Feminism takes the field


Malina Wong

Women represent the feminist movement on the court and field.

Over the years, women have struggled to find a voice, especially in the world of sports. However, recently many women are being recognized for their professional sports-related achievements and are inspiring countless young women.

“The first female [to score] in college football is Sarah Fuller [and she] sticks out to me because she started off as a soccer player, and I’ve been playing [soccer] for 11 years,” said Mia Khouri, a sophomore who plays soccer for Carlmont and Mountain View Los Altos Soccer Club. 

Bias towards men has caused setbacks for women to reach their full potential. Female athletes, specifically, have had difficulty proving their physical abilities to their male counterparts. The feminism movement attempts to bring down that barrier. Feminism is a mindset that entails how someone believes in equality among genders. Alex Morgan is a prime example of breaking gender stereotypes, showing girls that being female does not stop them from being recognized as incredible athletes. 

Whether people are interested in sports or not, I think it creates a great representation of women in different areas that people probably thought was impossible.”

— Torika Baleilekutu, a Carlmont alumna and club volleyball director

“Someone who has inspired me is definitely Alex Morgan. She played in the SheBelieves Cup, which has brought a lot of awareness to feminism, and I also enjoyed reading her book,” Khouri said. 

Serena Williams is also one of many women who has taken her athleticism to new heights. She is a professional tennis player who has empowered numerous women to go after their dreams despite obstacles.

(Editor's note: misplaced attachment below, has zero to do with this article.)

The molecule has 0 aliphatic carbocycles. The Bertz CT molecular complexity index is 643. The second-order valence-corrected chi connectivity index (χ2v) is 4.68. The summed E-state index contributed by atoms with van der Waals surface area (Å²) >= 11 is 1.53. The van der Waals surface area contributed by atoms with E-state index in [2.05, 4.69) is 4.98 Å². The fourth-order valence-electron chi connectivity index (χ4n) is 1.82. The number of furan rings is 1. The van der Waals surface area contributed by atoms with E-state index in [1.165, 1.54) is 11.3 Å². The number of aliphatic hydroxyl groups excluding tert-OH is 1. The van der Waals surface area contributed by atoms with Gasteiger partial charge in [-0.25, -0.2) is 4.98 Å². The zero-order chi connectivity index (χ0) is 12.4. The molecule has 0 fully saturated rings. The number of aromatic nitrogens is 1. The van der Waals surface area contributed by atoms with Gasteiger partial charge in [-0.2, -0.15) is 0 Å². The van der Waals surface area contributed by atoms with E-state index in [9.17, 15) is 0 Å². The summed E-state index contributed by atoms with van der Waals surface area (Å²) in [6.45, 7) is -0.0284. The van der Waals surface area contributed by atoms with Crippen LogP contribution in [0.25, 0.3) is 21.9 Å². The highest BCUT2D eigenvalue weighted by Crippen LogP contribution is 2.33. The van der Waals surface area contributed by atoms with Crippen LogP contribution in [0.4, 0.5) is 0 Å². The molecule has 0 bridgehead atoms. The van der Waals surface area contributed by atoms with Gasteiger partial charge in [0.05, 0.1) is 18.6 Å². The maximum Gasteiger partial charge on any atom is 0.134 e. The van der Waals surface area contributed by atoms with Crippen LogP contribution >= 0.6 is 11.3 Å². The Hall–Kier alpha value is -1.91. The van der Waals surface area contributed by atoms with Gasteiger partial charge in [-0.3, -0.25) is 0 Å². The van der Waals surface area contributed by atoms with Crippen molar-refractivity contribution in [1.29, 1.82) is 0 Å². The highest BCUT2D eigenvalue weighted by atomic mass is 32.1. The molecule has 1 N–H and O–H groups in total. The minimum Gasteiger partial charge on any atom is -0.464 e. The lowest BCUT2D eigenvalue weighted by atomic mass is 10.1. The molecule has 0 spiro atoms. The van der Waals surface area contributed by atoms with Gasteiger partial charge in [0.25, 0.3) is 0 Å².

“For [Williams] to accomplish what she has accomplished and [return] to the sport after having a child and continuing the journey of being a wife and mother all while trying to get back to the level she was [competing at] before is incredible,” said Torika Baleilekutu, a coach and assistant director at Encore Volleyball Club.

These accomplishments for women in sports have provided more than just inspiration. An increased amount of coaching opportunities for men’s teams are being offered to women, and specialized facilities for women’s sports have also been created. 

On Jan. 16, 2020, Alyssa Nakken shattered glass ceilings by becoming the first full-time female coach in MLB history (hired by the San Francisco Giants). She earned four All-Pacific Coast Softball Conference selections while playing at Sacramento State and has been working for the Giants since 2014. 

“I was always preparing and staying ready for whatever position I’d be put in,” Nakken said in a postgame interview on CBS San Francisco Bay Area. “[As a female], I have a sense of pride to be out there.” 

In 2015, Up the Middle (UTM) was established in Belmont. UTM is a training facility that provides equipment specifically designed for hitting softballs, allowing more female athletes to hit in batting cages.

“Advancements for women in pro sports have benefited me because now you can find batting cages with the sole purpose of softball; you wouldn’t have seen that 20 years ago,” said Lindsay Roth, a sophomore who plays softball for NorCal Blast and Carlmont.

Hopefully, the future holds more progress and equality for women in sports. As for now, these record-breaking female athletes (and many more like them) will continue to motivate others and show people that anything is possible. 

“I feel like these are just stints in history that helped open up a pathway and opportunity for more girls to think about being a referee or a coach in a male-dominated sport, [if that’s] what they wanted to do,” Baleilekutu said. 


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